The health of an economy depends partially on the manufacturing industry producing high quality products at the lowest price possible. The invention of the assembly line, combined with increasing automation, has allowed factories to produce cheaper and cheaper products, which allows these factories to be competitive with other factories around the world.
The assembly line is the idea that the production of products is continuous, often with each worker having a specialized role to fulfill. In 14th century Venice, ships were manufactured through the use of moving lines that contained prefabricated parts. The first powered-roller conveyor system in 1804 was invented by the British and used to make biscuits. The concept of interchangeable parts in the early 1800s allowed the production of products to become even more standardized and systematized. Henry Ford’s use of assembly lines in 1913 allowed for the prices of his Model T’s to drop dramatically, allowing most Americans to be able to afford automobile transportation.
Factory assembly lines mass produce products that are needed by consumers. The products produced by factory assembly lines vary from automobiles to airplanes, from food to computers. Some of the operations are automated, with the assembly line worker overseeing machinery that perform particular tasks. Other operations require skilled physical work from the assembly line worker. The training for an assembly line worker varies. Workers in the aerospace industry need extensive and continual training, since aerospace technology is continually changing. Textile workers, on the other hand, are usually trained on the job.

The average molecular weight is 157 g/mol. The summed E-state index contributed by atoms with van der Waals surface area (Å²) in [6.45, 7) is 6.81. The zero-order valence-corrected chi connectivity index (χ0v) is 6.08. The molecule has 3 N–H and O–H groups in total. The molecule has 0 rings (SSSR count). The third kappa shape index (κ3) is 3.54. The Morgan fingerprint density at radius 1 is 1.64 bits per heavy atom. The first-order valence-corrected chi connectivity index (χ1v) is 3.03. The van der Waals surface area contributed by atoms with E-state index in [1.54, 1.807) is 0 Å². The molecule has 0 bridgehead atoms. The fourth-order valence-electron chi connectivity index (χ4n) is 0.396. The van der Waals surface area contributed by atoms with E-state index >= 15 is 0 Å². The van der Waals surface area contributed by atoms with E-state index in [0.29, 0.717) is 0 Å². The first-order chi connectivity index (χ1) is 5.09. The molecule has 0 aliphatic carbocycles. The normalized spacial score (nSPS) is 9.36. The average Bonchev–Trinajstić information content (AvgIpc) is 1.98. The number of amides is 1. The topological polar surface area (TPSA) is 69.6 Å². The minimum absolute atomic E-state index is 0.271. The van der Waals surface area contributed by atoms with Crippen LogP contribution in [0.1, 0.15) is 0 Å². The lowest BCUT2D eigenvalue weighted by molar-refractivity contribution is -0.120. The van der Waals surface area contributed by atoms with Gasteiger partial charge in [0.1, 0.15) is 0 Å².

Factories have historically had dangerous working conditions, but most modern factories follow state and federal regulations that require that safety precautions are followed. Hazards can come from harmful chemicals and fumes that are used in the creation of products, heavy and dangerous machinery, loud noises that can be harmful to the hearing of the assembly line worker and high temperatures. Factory workers usually work 40 hours and many assembly line positions require strenuous work.
In February 2010, 12.1 percent of manufacturing workers were unemployed. In total, there were 11 million employed manufacturing workers in February 2010.
The average weekly earnings for workers in the aerospace industry were $1,305, the average weekly earnings for workers in chemical manufacturing were $809, the average weekly earnings for computer and electronic parts manufacturing were $861, the average weekly earnings for food manufacturers were $567, the average weekly earnings for machinery manufacturing were $760, the average weekly earnings for motor manufacturers were $1,251 and the average weekly earnings for steel manufacturers were $1,117. In 2009, 10.9% of manufacturing workers were members of unions and 11.9% were represented by unions.